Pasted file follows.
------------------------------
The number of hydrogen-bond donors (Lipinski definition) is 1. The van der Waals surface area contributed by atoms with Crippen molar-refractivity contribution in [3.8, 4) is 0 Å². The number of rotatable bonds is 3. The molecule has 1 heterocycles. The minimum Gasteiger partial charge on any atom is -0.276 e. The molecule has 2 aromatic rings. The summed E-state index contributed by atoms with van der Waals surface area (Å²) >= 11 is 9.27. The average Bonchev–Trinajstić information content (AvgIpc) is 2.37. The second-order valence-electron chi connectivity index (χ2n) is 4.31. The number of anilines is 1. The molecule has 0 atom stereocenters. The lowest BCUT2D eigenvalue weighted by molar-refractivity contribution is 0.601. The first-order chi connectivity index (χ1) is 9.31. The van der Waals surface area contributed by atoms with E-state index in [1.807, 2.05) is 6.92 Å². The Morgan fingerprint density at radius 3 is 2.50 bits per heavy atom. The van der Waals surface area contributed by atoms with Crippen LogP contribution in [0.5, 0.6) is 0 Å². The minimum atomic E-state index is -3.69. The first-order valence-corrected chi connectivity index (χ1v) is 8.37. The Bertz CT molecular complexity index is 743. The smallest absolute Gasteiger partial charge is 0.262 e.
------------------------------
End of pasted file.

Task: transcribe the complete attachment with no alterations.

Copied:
The number of hydrogen-bond donors (Lipinski definition) is 1. The van der Waals surface area contributed by atoms with Crippen molar-refractivity contribution in [3.8, 4) is 0 Å². The number of rotatable bonds is 3. The molecule has 1 heterocycles. The minimum Gasteiger partial charge on any atom is -0.276 e. The molecule has 2 aromatic rings. The summed E-state index contributed by atoms with van der Waals surface area (Å²) >= 11 is 9.27. The average Bonchev–Trinajstić information content (AvgIpc) is 2.37. The second-order valence-electron chi connectivity index (χ2n) is 4.31. The number of anilines is 1. The molecule has 0 atom stereocenters. The lowest BCUT2D eigenvalue weighted by molar-refractivity contribution is 0.601. The first-order chi connectivity index (χ1) is 9.31. The van der Waals surface area contributed by atoms with E-state index in [1.807, 2.05) is 6.92 Å². The Morgan fingerprint density at radius 3 is 2.50 bits per heavy atom. The van der Waals surface area contributed by atoms with Crippen LogP contribution in [0.5, 0.6) is 0 Å². The minimum atomic E-state index is -3.69. The first-order valence-corrected chi connectivity index (χ1v) is 8.37. The Bertz CT molecular complexity index is 743. The smallest absolute Gasteiger partial charge is 0.262 e.